ICE Scotland and Scottish pupils celebrate Apprenticeship Week 2016

Scottish pupils celebrate first year of foundation apprenticeship in civil engineering during Apprenticeship Week 2016

Scottish pupils celebrate first year of apprenticeships.
Scottish pupils celebrate first year of apprenticeships.

To mark National Apprenticeship Week, ICE Scotland are today taking part in an event to meet pupils who are celebrating completion of the first year of a pilot foundation apprenticeship in civil engineering, at an event held at the Forth Crossing Education Centre.

The young people are encouraging others thinking of a career in civil engineering to follow their lead.

The Foundation Apprenticeship is the first of its kind in civil engineering and has provided these young people with the opportunity to gain valuable work experience and industry-recognised qualifications alongside Highers and Advanced Highers and the opportunity to complete the first year of a Modern Apprenticeship whilst still in full-time education.

The apprenticeship has already been recognised as a formal route into a professional career by industry bodies including ICE and the Civil Engineers Contractors Association (CECA). The Construction Industry Training Board (CITB) and Skills Development Scotland worked with local employers, schools and colleges to develop the Foundation Apprenticeship. At present West Lothian and Inverness Colleges offer the courses and pupils from Carluke and West Lothian were at the event.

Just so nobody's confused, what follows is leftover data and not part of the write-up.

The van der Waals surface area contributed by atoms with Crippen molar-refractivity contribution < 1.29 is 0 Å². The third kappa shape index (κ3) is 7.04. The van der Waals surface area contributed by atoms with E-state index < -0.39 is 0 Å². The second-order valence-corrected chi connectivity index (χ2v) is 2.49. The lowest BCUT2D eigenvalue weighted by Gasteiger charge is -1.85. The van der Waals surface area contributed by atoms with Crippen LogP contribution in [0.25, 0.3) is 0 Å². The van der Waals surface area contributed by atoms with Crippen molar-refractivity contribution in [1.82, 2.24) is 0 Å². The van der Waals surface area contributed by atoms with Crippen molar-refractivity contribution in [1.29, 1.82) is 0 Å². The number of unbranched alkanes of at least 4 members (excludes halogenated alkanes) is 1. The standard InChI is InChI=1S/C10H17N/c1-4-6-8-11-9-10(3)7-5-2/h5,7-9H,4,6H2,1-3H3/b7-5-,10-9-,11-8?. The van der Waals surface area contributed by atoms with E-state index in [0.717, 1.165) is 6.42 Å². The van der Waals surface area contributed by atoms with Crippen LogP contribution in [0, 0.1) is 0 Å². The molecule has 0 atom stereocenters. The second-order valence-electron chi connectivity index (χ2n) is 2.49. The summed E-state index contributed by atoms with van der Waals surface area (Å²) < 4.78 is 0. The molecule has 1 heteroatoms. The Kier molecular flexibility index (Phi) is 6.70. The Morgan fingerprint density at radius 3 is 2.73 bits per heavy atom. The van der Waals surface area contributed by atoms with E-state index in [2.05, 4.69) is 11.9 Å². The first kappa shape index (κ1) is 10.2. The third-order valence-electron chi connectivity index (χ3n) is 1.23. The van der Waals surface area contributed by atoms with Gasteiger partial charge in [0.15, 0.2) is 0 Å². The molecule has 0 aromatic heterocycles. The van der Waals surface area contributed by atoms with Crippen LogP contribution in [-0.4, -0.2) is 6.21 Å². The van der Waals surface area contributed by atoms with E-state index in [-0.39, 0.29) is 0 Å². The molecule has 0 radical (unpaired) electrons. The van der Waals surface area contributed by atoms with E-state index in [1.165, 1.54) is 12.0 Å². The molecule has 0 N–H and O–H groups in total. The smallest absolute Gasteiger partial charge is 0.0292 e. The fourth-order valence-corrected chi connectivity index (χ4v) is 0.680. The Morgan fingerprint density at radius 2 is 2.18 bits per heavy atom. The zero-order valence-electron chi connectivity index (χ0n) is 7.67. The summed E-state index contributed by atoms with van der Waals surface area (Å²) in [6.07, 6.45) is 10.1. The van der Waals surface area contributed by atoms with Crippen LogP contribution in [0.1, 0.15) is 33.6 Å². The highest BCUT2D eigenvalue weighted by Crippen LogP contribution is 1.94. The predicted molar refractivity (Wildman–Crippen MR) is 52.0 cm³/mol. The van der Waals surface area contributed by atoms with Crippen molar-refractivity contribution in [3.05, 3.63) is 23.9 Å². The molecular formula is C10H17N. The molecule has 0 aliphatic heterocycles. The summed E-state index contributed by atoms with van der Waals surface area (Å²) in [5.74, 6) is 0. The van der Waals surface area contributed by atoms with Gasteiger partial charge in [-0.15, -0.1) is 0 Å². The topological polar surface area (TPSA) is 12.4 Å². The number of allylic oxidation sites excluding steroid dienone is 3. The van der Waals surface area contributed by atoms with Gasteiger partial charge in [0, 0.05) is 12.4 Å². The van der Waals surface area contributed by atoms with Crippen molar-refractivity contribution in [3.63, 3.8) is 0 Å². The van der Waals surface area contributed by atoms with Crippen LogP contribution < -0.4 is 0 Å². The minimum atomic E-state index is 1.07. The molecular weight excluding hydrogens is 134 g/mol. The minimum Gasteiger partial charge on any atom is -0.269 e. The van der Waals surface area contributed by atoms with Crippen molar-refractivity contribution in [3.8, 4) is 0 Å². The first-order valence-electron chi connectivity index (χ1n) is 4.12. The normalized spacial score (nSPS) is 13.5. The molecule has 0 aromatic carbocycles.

Speaking at the event, Sara Thiam, Director ICE Scotland, said: "A high quality engineering apprenticeship is a gateway to a diverse and rewarding career which can result in young men and women reaching the top. ICE welcomes aspiring professional engineers and technicians on apprenticeships into our membership and supports them throughout their career progression.

"The political support for new apprenticeships, and the growing interest from employers, is promising. But quality is the key here – schemes must be set to rigorous standards so apprentices are equipped to progress on the career ladder and go onto achieve a recognised professional qualification. It is also important that schools are properly resourced with careers guidance so young people are aware of all the engineering career paths available to them."

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